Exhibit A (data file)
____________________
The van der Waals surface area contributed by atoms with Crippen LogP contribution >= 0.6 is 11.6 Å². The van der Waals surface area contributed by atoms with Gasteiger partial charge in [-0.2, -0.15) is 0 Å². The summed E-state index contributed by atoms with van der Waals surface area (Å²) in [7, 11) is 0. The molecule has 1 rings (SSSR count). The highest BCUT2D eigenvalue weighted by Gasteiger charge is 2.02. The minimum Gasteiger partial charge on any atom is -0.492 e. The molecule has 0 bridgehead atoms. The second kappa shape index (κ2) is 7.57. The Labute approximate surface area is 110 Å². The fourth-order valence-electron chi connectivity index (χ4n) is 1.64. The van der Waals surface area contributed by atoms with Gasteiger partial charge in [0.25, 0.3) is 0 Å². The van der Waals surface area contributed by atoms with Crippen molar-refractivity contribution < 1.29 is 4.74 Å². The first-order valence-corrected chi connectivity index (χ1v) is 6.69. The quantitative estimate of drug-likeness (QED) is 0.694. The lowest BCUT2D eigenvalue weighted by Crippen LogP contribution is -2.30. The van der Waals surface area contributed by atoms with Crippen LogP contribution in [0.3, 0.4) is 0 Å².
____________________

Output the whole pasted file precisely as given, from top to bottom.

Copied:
The van der Waals surface area contributed by atoms with Crippen LogP contribution >= 0.6 is 11.6 Å². The van der Waals surface area contributed by atoms with Gasteiger partial charge in [-0.2, -0.15) is 0 Å². The summed E-state index contributed by atoms with van der Waals surface area (Å²) in [7, 11) is 0. The molecule has 1 rings (SSSR count). The highest BCUT2D eigenvalue weighted by Gasteiger charge is 2.02. The minimum Gasteiger partial charge on any atom is -0.492 e. The molecule has 0 bridgehead atoms. The second kappa shape index (κ2) is 7.57. The Labute approximate surface area is 110 Å². The fourth-order valence-electron chi connectivity index (χ4n) is 1.64. The van der Waals surface area contributed by atoms with Gasteiger partial charge in [0.25, 0.3) is 0 Å². The van der Waals surface area contributed by atoms with Crippen molar-refractivity contribution < 1.29 is 4.74 Å². The first-order valence-corrected chi connectivity index (χ1v) is 6.69. The quantitative estimate of drug-likeness (QED) is 0.694. The lowest BCUT2D eigenvalue weighted by Crippen LogP contribution is -2.30. The van der Waals surface area contributed by atoms with Crippen LogP contribution in [0.3, 0.4) is 0 Å².